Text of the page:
One of her favourite free papers is the Waitrose Supermarket's Living newspaper available at their checkouts. She generally scours the articles in the current issue after the shopping has been put away and we sit down at the kitchen table with a celebratory cup of tea.
"This reminds me of your Mam, " she said.
"It's all about bicarbonate of soda!"
She needed to make no further explanation because I knew exactly what she meant. My late mother had great faith in bicarbonate of soda. The article Judith was referring to was in the 24 January issue of Living and described a new book entitled The Miracle of bicarbonate of Soda by Dr Penny Stanway. I haven't read the book myself and this isn't meant to be any kind of review, but I must say the book looks pretty interesting and offers 144 pages of tips on how to use this baking ingredient for a wide variety of health, beauty and domestic uses.
For most of my adult life I must admit that I viewed my mother's faith and devotion to "Bicarb" as one of her amusing peculiarities. If she didn't have any milk or flour or even money in the house, she would view this with characteristic phlegm, a minor irritation easily resolved whenever she felt like popping out to the shops or bank. On the other hand, to run out of "Bicarb" was by no means a situation that could under any circumstances be taken lightly - immediate action was required! Over her lifetime of eighty-eight years, and I'm making a conservative estimate here, I suspect she consumed her own body weight in it. She had no time for anything edible and green unless it had been tenderised with half a teaspoon of B o S (this meant boiling until the poor vegetable was way beyond the point of bearing any physical resemblence to its original form). The best cure for heartburn according to Mam was a good dose of "Bicarb"; any burns received in the line of duty of cooking were immediately run under cold water and then powdered well with, yes, you guessed it! It was in her view also highly efficacious for relieving sunburn. She even suggested inhaling small amounts mixed in water for clearing catarrh and sinuses (I was amazed to discover that bicarbonate of soda has indeed been used in commercially prepared nasal decongestants!)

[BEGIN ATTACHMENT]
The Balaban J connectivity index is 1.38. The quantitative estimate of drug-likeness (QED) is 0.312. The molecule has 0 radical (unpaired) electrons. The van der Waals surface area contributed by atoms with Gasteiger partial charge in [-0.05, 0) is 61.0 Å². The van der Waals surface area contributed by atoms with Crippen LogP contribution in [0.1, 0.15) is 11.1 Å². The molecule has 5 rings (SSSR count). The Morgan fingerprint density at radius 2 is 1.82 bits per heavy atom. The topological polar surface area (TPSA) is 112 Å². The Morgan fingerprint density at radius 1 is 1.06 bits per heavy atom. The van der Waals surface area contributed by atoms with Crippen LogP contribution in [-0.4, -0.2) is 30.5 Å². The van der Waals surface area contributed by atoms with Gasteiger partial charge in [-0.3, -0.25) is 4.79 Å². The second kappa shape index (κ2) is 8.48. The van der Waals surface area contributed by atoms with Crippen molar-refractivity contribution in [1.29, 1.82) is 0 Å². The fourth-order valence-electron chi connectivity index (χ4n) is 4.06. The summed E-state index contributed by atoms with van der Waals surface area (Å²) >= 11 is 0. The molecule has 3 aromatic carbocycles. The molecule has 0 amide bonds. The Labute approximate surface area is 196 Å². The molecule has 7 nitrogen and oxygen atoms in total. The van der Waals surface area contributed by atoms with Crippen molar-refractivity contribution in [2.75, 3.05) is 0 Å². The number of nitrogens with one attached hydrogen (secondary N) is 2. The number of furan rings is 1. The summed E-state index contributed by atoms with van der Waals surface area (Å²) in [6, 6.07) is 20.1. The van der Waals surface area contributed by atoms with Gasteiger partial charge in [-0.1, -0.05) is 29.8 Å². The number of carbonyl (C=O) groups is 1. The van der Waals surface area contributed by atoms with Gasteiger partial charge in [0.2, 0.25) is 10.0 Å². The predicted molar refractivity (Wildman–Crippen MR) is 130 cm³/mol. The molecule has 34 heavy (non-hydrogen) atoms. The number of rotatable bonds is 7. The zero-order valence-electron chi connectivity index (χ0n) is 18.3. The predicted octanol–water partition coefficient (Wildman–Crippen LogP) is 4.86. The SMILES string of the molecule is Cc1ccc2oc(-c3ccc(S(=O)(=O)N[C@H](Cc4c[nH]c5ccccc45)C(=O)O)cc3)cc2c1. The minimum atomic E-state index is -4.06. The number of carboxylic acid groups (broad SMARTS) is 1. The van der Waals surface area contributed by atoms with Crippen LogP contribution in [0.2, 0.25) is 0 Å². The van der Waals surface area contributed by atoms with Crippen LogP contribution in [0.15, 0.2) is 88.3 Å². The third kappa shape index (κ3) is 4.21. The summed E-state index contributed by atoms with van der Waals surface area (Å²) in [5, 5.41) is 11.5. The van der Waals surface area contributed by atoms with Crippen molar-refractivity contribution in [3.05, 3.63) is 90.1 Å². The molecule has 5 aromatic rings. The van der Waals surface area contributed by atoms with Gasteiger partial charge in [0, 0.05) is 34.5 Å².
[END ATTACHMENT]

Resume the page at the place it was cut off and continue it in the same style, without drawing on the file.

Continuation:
Nahcolite as it is apparently called in its natural form is a component of natron which was used by the ancient Egyptians as a kind of soap, as well as being an important ingredient in the process of mummification (which we all know the Egyptians were into in quite a big way!). I did a little bit of research for this blog into bicarbonate of soda and goodness me the stuff is truly miraculous. It has literally hundreds of uses, cooking, cleaning, medical - the stuff can even be used to smother a small fire because when it gets hot it releases carbon dioxide.
So there you have it, you should have learnt two things from reading this blog: bicarbonate of soda is a pretty amazing thing, and always pay attention to what your Mam says!
Lastly, speaking as someone who has always had problems with gluten, just imagine how leaden an onion bhaji would turn out without you know what? Tell you what, I'm checking the kitchen cupboard straight away!